Back in the day, Nintendo portable revisions would stabilize the demand curve and firm up ASPs. They were about maintaining sales performance, and preventing the pull of price drops and stale inventory. The Switch OLED is right out of this successful playbook.— Mat Piscatella (@MatPiscatella) July 6, 2021
For Harding-Rolls, he believes Nintendo will eventually phase out the original Switch model and put its emphasis on the Switch OLED. Like Pachter, he also believes existing Switch owners will likely choose to upgrade to the OLED edition, despite its lack of improvements to graphics.
"Given the small price difference between the OLED and current flagship Switch, I think this will eventually replace the older version," he explained. "I also expect some existing flagship owners to upgrade to the OLED version even without the additional graphical power. This launch will drive momentum for Switch sales in Q4 2021 and also improve hardware [average selling prices]."
The Switch is already on top of the world as it relates to sales, with 84.59 million units sold as of March 31, and the new OLED model could accelerate that further. Nintendo has not said anything about stock levels for the console, but it's expected the system will be hard to find right now due to the overall popularity of gaming, the general uptick in sales in the fourth quarter, and the ongoing semiconductor shortages.
This is not the first hardware revision for the Switch, either, as the Switch Lite debuted back in September 2019 as a handheld-only machine that was less expensive and aimed principally at people who wanted to play away from a TV. The new OLED model lets users enjoy both modalities of play, and now with a better screen (for a higher price).
"This model will help maintain sales velocity of the Switch during the holiday quarter, while also giving stability to average selling prices of Switch overall," Piscatella tells GameSpot.
"The packaging is slick, the new screen and speakers are good for front of box, and I'm sure this product will do quite well, particularly during the gifting season."
Switch Pro Could Still Happen
For months now, we've seen reports from multiple distinct sources saying Nintendo is working on a new Switch model featuring an improved chipset that could display games in 4K. The Switch OLED doesn't do this, so many were left wondering if that Pro model could still happen.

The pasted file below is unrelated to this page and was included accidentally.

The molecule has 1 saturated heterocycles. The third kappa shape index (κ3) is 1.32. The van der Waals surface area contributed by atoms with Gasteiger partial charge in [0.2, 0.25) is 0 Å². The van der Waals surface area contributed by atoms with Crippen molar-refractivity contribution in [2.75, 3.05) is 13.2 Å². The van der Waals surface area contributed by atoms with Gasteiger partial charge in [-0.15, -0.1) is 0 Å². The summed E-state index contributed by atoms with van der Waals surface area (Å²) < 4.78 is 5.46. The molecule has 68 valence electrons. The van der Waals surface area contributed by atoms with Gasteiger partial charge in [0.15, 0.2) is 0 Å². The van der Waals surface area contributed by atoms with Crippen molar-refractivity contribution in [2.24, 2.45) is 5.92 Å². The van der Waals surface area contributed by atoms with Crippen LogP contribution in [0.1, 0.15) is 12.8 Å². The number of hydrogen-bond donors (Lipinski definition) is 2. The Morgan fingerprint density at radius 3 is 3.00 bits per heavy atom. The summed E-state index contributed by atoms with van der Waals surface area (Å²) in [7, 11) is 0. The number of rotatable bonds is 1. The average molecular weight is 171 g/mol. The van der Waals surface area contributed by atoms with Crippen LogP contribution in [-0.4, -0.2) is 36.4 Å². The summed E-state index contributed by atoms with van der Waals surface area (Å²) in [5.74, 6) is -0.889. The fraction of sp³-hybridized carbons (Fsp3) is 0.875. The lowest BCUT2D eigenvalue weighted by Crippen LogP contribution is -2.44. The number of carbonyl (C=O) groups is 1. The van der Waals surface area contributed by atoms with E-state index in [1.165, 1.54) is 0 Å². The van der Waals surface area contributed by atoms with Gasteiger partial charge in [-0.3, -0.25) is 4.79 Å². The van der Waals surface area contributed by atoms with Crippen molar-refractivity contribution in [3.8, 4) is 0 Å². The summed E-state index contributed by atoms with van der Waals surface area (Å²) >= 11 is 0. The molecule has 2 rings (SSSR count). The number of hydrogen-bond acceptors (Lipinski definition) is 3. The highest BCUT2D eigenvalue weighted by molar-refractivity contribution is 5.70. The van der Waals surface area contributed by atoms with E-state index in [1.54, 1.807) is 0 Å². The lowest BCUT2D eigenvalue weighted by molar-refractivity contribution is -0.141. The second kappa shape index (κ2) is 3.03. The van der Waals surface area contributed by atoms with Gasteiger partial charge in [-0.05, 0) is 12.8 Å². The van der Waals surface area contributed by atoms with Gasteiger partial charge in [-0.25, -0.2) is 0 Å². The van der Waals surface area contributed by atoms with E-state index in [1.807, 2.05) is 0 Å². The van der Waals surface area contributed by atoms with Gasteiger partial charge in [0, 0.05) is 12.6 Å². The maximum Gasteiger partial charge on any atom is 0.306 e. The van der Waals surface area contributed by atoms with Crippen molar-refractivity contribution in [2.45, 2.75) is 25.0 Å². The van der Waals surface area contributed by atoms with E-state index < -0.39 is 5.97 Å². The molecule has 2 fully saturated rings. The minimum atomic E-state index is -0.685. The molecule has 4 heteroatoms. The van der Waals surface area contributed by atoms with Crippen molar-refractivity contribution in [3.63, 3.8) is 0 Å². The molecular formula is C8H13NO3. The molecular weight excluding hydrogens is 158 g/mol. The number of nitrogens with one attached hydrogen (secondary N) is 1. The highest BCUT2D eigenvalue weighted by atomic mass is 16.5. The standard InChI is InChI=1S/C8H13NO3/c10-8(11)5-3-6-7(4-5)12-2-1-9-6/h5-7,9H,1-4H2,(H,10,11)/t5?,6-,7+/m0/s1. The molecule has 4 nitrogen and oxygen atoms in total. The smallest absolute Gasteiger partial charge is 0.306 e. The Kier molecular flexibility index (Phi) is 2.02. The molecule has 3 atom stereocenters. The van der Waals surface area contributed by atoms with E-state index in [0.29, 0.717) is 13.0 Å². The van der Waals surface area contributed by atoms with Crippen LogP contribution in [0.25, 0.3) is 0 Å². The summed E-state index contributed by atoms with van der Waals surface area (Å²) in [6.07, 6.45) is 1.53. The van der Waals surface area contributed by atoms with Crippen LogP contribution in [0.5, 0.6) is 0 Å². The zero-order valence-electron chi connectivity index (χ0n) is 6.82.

Piscatella still has an "improved tech version" of the Switch in his first half of 2022 forecast, which is where he's had it "for a few years now." Whether or not Nintendo will actually deliver the goods is anyone's guess. "Who knows if it'll happen though," Piscatella said.
I've had an improved tech version of Switch in my 1H 22 forecast for a few years now... who knows if it'll happen though.— Mat Piscatella (@MatPiscatella) July 6, 2021
Anyways, I still have a 'Pro' or whatever model in my 1H 2022 forecast, but I've no idea if it'll actually happen or not. Learned long ago that trying to predict what Nintendo may do is a bit of a fool's errand. Nintendo often proves an exception to the existing market rules.— Mat Piscatella (@MatPiscatella) July 6, 2021
Harding-Rolls acknowledged that there is portion of the gaming audience that will be disappointed by the announcement of the Switch OLED, given they were hoping for a system with better performance and graphics. However, Harding-Rolls believes Nintendo is making the right move here to help the Switch model appeal even more to the mainstream.
"While the enthusiast Nintendo gamer may feel disappointed considering the long-term rumours that have been circulated about a more powerful 4K Switch, it's likely that Nintendo is focused on attracting later adopters across more mainstream demographics--those that will benefit from better screen legibility and audio for social play," he said.
The ongoing semiconductor shortages are impacting numerous technology companies, including Nintendo, which recently acknowledged the impact this is having on the Switch. Whether or not these issues affected the Switch OLED or the rumored Switch Pro, however, remains to be seen, and given the industry's penchant for secrecy, we may never know. For what it's worth, Nintendo has confirmed it's constantly developing new hardware, so fans holding out for a beefed-up Switch model could get it someday down the road.
"The Switch was already almost guaranteed to be the best-selling console of the year, as well as the calendar fourth quarter. The Switch OLED model certainly doesn't hurt that position and will even likely help a bit," Piscatella says. "Is it the much touted and rumored 'Pro' or 'Super' model so many reports promised? No. But then again, it doesn't need to be. It's a somewhat conservative iteration that is well positioned for its release timing."
Keep checking back with GameSpot for lots more on the Switch OLED in the days and weeks ahead.